In the Fate anime series, the word 宝具 "hougu", literally "precious tool", the special ability of the Servants, is translated as "Noble Phantasm". What are the reasons for translating it that way?

I don't mean to suggest that a literal translation is necessary, on the contrary, I am very much for free non-literal translations that keep as much context and associations from the source language as possible, even if you have to throw some aspects overboard for that.

But I just don't see which aspects this is supposed to translate. Any ideas?

Or is it just a case of "the translator had no idea how to translate it, so he/she just came up with something supposed to sound good"?

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    "Basically what Nasu tends to do is write this long chuuni name for Noble Phantasms in Japanese kanji, but give a different "official" name in the furigana reading. For example, Arthur's Noble Phantasm was written as the Golden Sword of Promised Victory, but the furigana header says "Excalibur"." - gamefaqs.gamespot.com/boards/… – Valorum Aug 18 '19 at 21:11
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    As a note, the "gu" in hougu, doesn't mean tool in the same way the English word does. It's more like the word "implement" or "utensil." Basically any object that you might use for a specific purpose. Weapons can even be referred to as "dougu" (gu is the same kanji) which people similarly translate as "tool" all the time. – Kai Aug 18 '19 at 21:32

It could be argued that it's in fact not translated. Or at least, that it's not the choice of some random translator.

The term Noble Phantasm is apparently in the Japanese source material. Mind you, I don't have any of the original material and couldn't read it even if I had it. So I can't confirm any of this firsthand.

But I found a source online quoting the Fate/side material, a 100 pages side book that came out with Fate/stay night, including among other things a sort of encyclopedia.

There is an entry for "hougu" and directly underneath the following

ノウブル ファンタズム

which translates to Nouburu fantazumu -> Noble Phantasm.

So Type Moon chose this as the English reading/translation of "hougu". It seems they did this for many of the terms/names in Fate. Another example is Gilgamesh' Gate of Babylon, which in Kanji is called something like "King's riches".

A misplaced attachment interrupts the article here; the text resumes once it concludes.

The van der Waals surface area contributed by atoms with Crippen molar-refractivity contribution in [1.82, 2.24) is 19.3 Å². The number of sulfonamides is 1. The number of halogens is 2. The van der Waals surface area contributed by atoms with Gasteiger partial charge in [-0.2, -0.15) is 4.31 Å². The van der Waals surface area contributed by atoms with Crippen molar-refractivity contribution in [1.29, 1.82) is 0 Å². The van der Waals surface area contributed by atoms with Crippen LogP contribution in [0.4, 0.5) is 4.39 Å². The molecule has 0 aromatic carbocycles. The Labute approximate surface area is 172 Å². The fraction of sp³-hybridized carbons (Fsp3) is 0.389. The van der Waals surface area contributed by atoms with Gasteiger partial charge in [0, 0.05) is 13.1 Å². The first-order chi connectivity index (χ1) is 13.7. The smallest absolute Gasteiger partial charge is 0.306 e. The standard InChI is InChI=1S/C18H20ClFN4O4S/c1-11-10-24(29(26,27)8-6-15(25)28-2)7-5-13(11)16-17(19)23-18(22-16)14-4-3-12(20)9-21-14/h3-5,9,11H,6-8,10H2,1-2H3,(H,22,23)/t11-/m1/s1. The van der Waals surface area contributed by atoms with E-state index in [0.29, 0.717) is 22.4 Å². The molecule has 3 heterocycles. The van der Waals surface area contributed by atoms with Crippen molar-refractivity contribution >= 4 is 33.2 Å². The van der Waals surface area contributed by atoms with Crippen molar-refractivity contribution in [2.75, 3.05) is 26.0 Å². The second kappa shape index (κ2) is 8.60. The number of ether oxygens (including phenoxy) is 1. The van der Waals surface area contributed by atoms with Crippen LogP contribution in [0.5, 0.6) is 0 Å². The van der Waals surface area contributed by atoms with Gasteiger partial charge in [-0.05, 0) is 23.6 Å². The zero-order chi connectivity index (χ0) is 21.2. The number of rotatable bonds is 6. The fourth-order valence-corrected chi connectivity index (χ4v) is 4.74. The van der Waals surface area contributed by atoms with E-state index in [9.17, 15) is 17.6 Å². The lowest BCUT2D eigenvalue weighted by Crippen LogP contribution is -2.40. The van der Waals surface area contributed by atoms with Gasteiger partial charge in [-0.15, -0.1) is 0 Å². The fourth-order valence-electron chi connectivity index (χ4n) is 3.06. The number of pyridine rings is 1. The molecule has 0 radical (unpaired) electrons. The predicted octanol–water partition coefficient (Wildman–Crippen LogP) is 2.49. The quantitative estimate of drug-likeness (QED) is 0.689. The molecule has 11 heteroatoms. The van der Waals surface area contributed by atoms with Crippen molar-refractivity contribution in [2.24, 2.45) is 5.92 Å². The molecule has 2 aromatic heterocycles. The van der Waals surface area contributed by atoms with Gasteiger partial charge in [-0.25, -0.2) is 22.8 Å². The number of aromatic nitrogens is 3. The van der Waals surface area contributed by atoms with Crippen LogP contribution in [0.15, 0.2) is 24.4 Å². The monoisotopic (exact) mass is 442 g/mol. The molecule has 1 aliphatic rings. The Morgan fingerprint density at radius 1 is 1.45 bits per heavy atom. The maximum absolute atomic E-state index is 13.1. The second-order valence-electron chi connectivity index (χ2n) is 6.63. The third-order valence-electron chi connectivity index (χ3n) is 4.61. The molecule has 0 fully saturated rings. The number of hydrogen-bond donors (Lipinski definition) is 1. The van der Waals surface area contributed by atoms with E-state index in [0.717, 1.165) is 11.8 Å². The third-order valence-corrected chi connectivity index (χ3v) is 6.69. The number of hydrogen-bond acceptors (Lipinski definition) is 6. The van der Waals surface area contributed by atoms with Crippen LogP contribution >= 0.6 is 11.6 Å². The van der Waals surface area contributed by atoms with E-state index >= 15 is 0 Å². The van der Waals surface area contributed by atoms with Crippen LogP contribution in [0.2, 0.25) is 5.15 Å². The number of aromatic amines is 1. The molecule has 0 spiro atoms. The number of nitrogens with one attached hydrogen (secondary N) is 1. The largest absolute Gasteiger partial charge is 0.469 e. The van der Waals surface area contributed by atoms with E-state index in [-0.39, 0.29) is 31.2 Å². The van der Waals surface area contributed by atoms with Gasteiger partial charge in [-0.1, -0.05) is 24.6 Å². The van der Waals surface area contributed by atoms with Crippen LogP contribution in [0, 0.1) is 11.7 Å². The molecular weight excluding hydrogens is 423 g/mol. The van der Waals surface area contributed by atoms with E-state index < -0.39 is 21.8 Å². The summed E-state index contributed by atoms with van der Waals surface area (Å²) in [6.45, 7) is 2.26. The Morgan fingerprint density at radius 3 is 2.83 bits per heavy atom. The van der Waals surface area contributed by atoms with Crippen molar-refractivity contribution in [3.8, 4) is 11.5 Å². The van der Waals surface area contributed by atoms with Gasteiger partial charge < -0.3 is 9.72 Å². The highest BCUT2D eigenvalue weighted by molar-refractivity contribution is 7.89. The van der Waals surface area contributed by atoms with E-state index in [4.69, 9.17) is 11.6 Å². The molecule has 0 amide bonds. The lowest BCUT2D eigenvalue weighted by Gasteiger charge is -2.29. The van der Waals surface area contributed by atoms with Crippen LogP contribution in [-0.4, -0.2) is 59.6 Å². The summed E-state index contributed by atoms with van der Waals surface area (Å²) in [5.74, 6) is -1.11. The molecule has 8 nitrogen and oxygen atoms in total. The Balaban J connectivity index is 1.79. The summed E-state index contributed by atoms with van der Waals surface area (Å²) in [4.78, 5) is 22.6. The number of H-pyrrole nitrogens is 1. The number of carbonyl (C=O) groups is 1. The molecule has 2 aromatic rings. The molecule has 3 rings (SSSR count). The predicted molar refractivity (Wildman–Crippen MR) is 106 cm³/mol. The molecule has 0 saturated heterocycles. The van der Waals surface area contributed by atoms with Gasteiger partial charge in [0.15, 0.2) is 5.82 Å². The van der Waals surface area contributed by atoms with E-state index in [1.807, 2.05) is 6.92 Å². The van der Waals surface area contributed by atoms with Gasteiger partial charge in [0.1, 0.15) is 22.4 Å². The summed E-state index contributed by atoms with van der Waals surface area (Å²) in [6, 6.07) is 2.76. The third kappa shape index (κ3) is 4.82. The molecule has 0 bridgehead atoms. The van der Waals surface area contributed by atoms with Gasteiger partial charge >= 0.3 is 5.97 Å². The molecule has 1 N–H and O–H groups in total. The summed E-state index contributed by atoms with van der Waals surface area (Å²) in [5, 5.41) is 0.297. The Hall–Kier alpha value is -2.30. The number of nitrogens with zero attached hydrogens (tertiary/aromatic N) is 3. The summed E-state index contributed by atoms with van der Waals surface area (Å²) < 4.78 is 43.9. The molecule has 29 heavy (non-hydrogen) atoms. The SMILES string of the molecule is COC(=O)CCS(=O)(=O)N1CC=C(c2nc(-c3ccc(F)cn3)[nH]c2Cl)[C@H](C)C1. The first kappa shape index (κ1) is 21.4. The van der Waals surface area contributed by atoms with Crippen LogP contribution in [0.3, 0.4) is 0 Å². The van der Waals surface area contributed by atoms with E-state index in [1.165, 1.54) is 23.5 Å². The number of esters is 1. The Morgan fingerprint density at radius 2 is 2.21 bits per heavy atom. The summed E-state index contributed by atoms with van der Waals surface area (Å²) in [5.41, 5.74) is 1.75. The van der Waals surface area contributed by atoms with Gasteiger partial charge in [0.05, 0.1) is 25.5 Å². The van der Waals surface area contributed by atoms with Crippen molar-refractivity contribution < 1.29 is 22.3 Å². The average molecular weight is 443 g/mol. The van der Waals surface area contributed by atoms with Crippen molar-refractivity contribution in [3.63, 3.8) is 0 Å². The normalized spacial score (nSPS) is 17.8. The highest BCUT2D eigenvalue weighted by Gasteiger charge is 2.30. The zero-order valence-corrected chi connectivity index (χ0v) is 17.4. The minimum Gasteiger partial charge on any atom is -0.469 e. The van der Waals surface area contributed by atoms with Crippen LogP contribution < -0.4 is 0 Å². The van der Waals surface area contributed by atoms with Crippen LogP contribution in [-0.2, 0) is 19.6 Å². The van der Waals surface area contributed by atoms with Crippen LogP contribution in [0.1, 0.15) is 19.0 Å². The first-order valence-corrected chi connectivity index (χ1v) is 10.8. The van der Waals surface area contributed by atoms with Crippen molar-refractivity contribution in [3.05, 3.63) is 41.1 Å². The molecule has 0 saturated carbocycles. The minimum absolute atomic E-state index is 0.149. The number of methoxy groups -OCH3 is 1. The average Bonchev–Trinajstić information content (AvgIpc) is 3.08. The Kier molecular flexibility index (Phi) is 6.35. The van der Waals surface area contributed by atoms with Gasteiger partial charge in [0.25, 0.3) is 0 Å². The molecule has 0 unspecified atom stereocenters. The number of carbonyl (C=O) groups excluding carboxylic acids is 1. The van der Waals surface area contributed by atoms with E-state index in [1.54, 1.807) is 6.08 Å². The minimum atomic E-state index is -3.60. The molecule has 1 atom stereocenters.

In this case I would be tempted to actually go so far as to say that Type Moon did not provide a translation into English but rather "coined" the English terms they thought fitting.

It becomes obvious that the literal translation of the kanji into English makes for some lacklustre names. On the other hand some things just can't be properly translated because they don't have same meaning in a different cultural background.

So providing a translation that is not literal but focuses on the concept that you want to convey is a pretty good idea.

I don't know if Noble Phantasm is the best choice but at least the noble part always made sense to me because they are used by heroic spirits. The phantasm part might allude to them not actually being real but sort of a manifestation.
In the Fate/ series they make a point about how much of a heroic spirits power has to do with how famous and legendary they are. Same goes for their weapons. For example, I could mean that Saber isn't using Excalibur but a manifestation of Excalibur based on it's legend.

But only the author can answer what he really had in mind when he chose those translations.

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Thanks to the effort of Sebastion_H of finding the link, looking at the description actually gives the reason for "Phantasm":

Noble Phantasm [Armament]

The armaments carried by Heroic Spirits, made from humanity's illusions.

Though they generally come in the form of things like swords, spears, or bows, there are also those Heroic Spirits whose Noble Phantasms are auxiliary armaments like shields, rings, or crowns. They are solidified "mysteries", and injecting them with magical energy while calling their true name will unleash their abilities.

So while 具 stands for the "armament" (one of the meanings when used a counter), the "Phantasm" stands for the aspect that it embodies the essence of the ideas and imaginations that mankind accumulated about this particular Hero ("made from humanity's illusions", the Japanese text is a bit more detailed).

That makes a lot of sense, but one needs to know this background to understand it.

In the same way (but that wasn't the problematic part, "Phantasm"), "Noble" of course evokes the "heroic" part of the Heroic Spirit.

So, it is a fair translation when one does know the background, and given the Japanese tendency to add English Furigana to such words, I wouldn't be surprised if this appeared as Furigana somewhere to actually add those aspects to the Japanese word. Which is then of course lost in translation (or when spoken).

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